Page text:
They have chosen to devote so much money and midwives' time to pressuring women antenatally, but very little to breastfeeding support. That says a lot about the respect they have for women and our ability to make informed decisions.

BranchingOut Tue 10-Jan-12 14:42:42

To add, I think you can also do it if you have ff due to lack of bf support and feel strongly about this issue!

BranchingOut Tue 10-Jan-12 14:40:20

I urge any woman on this thread who has bf and feels strongly about this issue to train as a peer supporter. It is hugely rewarding and you can do it via the BfN, the NCT, LLL and Association of Breastfeeding Mothers. The training I have received from BfN has been very high quality and has opened up avenues for me in my working life. Contact your local infant feeding coordinator via your local authority website, hospital or midwife and they should point you in the right direction.

InMyChime - I don't think women have been brainwashed by the patriarchy as such, but the patriarchy have made it more and more difficult to breastfeed in this society. That is really the crux of the matter. Formula companies have capitalised on that.

I am now half way through the book and really enjoying it.

I have had problems with both my sons breastfeeding, one of which wasn't solved and the other was, only after I banged on some tables and insisted on seeing someone.

I agree BFing is difficult, however, I think one of the mesages from the book is that it has been made far more difficult than it needs to be because of how it was (and still is) taken over by the men who thought women couldn't possibly know what was best. This has had a massive knock-on affect in the western world and a lot of word of mouth knowledge has been lost as a result. Advice that would have been passed from mother to daughter; aunt to niece; sister to sister etc just isn't there. In addition society isn't set up for bfing. Women don't walk around with babies latched on or breasts out, because they are seen as sexual organs, not feeding organs.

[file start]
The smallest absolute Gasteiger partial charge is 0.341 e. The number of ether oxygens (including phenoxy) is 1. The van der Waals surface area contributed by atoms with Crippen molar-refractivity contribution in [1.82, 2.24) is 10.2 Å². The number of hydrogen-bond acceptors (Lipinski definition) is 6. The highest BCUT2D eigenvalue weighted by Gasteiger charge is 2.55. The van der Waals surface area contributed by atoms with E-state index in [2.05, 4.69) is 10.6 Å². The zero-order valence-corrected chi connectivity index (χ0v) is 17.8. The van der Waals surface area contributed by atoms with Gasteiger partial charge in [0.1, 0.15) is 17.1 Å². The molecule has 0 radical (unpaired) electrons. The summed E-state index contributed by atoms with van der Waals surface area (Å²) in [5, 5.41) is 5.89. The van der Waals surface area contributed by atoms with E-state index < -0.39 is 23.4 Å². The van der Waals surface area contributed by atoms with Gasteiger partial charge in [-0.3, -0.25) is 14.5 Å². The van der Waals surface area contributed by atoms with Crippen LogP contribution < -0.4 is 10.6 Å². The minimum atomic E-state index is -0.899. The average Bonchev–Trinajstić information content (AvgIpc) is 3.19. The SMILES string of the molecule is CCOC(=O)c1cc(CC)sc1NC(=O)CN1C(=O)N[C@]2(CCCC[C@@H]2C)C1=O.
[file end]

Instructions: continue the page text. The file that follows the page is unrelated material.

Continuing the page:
Taking a couple of examples. Above a couple of people mentioned about dehydrations/not enough milk. I really get the impression from the book that problems like this are, in the main, down to the way we breastfeed in the western world. Babies do not have unlimited access to the breast, for various reasons. Palmer described women in other countries who were feeding every half hour even through the night while asleep. That isn't mentioned in any ante-natal class I went to. In fact co-sleeping is positively discouraged.

Another example is the medicalisation of birth which causes knock-on affects for breast-feeding. I had an epi and forceps delivery for DS1. He wouldn't latch on, had a hypoglycaemic fit and we were separated for a week. At no point was skin-to-skin suggested or promoted as a real way to try and get him to latch on. Another suggestion I have heard since those dark days was a deep bath with the baby (which worked when I was having problems with DS2 latching on). I was basically told that I had missed the window of opportunity to get him to latch on - he was less than 2 weeks old at this stage. This was a LIE. Kangaroo care would probably have been the way to go.

It is all about support. It isn't there. If breastfeeding hadn't been mucked around with in the first place, then this support wouldn't be needed, it would already be there in the form of relatives, friends, neighbours etc. If we invest in support now, then a generation or two down the line will have the knowledge and support already there and available within the women they know. The longer we delay in providing this support then, exponentially, the longer this problem will exist.